Regards

cww

A

#### Alex Pavloff

Blah Blah Big Companies Evil Blah Blah Screw Consumers Blah Blah. Been there, heard that.

Facts of the matter are:

RS-232 serial ports ARE too slow for scanners, digital cameras, TV cards, and all the other goodies that consumers want to buy. They also are limited in number (never seen a PC with more than two ports standard), and there aren't good ways to get more on a PC without cracking the case open.

USB, although not as attractive to industrial applications due to its extremely short run length and general flimsiness (screws? what are those?), allows multiple devices to be plugged in at the same time, has much higher data transfer rates than RS-232, and can even provide 5v power to devices on the other end. Don't get me started on the fun things that have been done with parallel and all the passthrus that you have to go to other scanners, zip drives, and the like.

Compared to ten years ago, the home consumer has greater capability and greater ease of use as well as getting it all for a fraction of the cost.

So we in the industrial world hooked our cart to the consumer cart many years ago so we could get stuff for cheap. Guess what -- this is the cost. No ISA slots, no serial ports, and flavors of Windows that conspire to make your DH-485 adapter not work on Tuesdays or when its raining.

> This would be a good opportunity for a cooperative, to find
> and manage an inventory of the best current offerings for
> industrial purposes. It would be worth a _few_ shekles
> more to buy more predictable products.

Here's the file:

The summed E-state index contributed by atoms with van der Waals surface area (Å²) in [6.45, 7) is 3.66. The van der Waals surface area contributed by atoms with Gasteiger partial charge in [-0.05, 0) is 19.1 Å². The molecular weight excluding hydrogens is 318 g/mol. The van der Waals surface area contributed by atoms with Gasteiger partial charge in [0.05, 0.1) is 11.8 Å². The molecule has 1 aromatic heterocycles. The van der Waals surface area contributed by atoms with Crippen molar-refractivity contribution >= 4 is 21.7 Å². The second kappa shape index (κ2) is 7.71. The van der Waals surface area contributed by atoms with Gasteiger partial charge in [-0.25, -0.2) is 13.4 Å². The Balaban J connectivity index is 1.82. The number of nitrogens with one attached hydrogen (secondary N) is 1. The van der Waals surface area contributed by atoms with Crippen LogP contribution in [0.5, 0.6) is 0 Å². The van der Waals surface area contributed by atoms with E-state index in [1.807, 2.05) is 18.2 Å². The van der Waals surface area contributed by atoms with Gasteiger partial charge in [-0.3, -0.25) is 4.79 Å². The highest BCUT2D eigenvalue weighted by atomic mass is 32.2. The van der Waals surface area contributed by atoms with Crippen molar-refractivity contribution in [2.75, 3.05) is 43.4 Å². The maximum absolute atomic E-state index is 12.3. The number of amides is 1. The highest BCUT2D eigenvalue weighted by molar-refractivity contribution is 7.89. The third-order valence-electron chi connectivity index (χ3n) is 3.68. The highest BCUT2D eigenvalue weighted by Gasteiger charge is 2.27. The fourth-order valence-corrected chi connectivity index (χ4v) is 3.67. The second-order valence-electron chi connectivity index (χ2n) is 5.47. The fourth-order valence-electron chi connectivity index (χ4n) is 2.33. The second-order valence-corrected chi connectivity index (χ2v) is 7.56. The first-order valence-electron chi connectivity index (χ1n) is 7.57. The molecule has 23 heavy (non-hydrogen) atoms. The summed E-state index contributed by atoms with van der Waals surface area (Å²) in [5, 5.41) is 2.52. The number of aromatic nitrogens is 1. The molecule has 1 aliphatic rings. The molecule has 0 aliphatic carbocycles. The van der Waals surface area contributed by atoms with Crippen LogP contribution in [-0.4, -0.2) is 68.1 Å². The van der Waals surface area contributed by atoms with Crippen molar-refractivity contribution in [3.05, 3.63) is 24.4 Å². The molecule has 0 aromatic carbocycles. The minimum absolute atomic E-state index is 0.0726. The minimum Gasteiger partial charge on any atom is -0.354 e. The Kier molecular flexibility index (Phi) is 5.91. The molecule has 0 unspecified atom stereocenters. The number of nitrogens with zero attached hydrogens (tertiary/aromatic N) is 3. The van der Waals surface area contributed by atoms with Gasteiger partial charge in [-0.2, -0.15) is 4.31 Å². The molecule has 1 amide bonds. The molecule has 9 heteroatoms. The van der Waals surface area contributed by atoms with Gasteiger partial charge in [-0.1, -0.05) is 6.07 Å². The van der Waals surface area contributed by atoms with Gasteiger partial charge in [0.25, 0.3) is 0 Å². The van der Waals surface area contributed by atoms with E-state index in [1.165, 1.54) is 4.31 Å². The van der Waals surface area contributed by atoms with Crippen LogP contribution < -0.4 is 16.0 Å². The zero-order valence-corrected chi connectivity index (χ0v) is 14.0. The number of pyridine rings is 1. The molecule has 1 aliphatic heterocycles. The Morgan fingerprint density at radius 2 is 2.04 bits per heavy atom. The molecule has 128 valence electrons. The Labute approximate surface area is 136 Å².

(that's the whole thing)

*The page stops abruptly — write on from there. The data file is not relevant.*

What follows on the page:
A few? Great, Curt, just HOW much are you willing to spend to get a 4 year old motherboard and chip? Why do I suspect that the moment the cost becomes too much for you to bear, that you turn around and complain that they're going to gouge you in an effort to get you to upgrade to the newest solution from the "duopoly".

Why don't you do it? Hit EBay and buy up old computers, mine them for motherboards, buy up a huge stock of old parts and try to make a living off it.

Alex Pavloff
Software Engineer
Eason Technology

M

#### Michael Griffin

What about passive backplane systems? You can get all ISA, all PCI, and various combinations in between in a 19" rack mount format. These come with up to 15 or even 20 slots. There are also various sorts of embedded chassis with smaller foot prints. These aren't as cheap as a desk-top type of motherboard, but they do meet your other criteria, are reasonably standardised, robust, and the market doesn't turn over as quickly as office systems do.

--

************************
Michael Griffin
************************

C

#### Curt Wuollet

Hi Alex

I would buy into your go with the flow argument except for a few factors:
Many of our needs are not simply discardable. USB, for example is not just a non-optimal replacement for hardwired ports, it's a non-functional replacement for such common things as timing critical serial protocols. And sharing even a fast wire without much better pacing and scheduling than I've seen is simply insane if determinism matters at all. There are companies that do quite well selling passive backplane systems full of ISA slots. For the most part, this solution suffers from lack of volume with the standardization, quality and price problems that go along with it. There are enough applications that are best served with existing standards to get sizable volumes for "old standard" boards even without our little percentage of the mb amarket. And I am not at all interested in "old motherboards", there is